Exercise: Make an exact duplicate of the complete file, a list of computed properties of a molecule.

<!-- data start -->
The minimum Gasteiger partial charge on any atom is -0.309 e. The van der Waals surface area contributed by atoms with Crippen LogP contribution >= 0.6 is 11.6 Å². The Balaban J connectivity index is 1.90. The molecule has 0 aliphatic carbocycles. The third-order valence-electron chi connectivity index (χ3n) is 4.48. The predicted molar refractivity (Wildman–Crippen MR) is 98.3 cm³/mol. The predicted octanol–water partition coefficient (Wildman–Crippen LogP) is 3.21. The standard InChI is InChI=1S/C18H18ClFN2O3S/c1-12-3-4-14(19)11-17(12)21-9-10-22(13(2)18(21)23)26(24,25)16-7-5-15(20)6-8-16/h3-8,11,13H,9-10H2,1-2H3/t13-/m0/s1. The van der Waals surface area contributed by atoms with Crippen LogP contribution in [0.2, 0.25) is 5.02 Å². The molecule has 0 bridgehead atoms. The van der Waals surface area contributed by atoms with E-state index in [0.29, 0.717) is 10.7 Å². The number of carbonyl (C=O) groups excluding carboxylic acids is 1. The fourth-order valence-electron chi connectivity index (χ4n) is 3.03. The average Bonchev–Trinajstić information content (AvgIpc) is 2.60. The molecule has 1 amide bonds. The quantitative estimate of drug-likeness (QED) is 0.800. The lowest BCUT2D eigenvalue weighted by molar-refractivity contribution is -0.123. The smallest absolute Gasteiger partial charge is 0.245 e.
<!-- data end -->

The minimum Gasteiger partial charge on any atom is -0.309 e. The van der Waals surface area contributed by atoms with Crippen LogP contribution >= 0.6 is 11.6 Å². The Balaban J connectivity index is 1.90. The molecule has 0 aliphatic carbocycles. The third-order valence-electron chi connectivity index (χ3n) is 4.48. The predicted molar refractivity (Wildman–Crippen MR) is 98.3 cm³/mol. The predicted octanol–water partition coefficient (Wildman–Crippen LogP) is 3.21. The standard InChI is InChI=1S/C18H18ClFN2O3S/c1-12-3-4-14(19)11-17(12)21-9-10-22(13(2)18(21)23)26(24,25)16-7-5-15(20)6-8-16/h3-8,11,13H,9-10H2,1-2H3/t13-/m0/s1. The van der Waals surface area contributed by atoms with Crippen LogP contribution in [0.2, 0.25) is 5.02 Å². The molecule has 0 bridgehead atoms. The van der Waals surface area contributed by atoms with E-state index in [0.29, 0.717) is 10.7 Å². The number of carbonyl (C=O) groups excluding carboxylic acids is 1. The fourth-order valence-electron chi connectivity index (χ4n) is 3.03. The average Bonchev–Trinajstić information content (AvgIpc) is 2.60. The molecule has 1 amide bonds. The quantitative estimate of drug-likeness (QED) is 0.800. The lowest BCUT2D eigenvalue weighted by molar-refractivity contribution is -0.123. The smallest absolute Gasteiger partial charge is 0.245 e.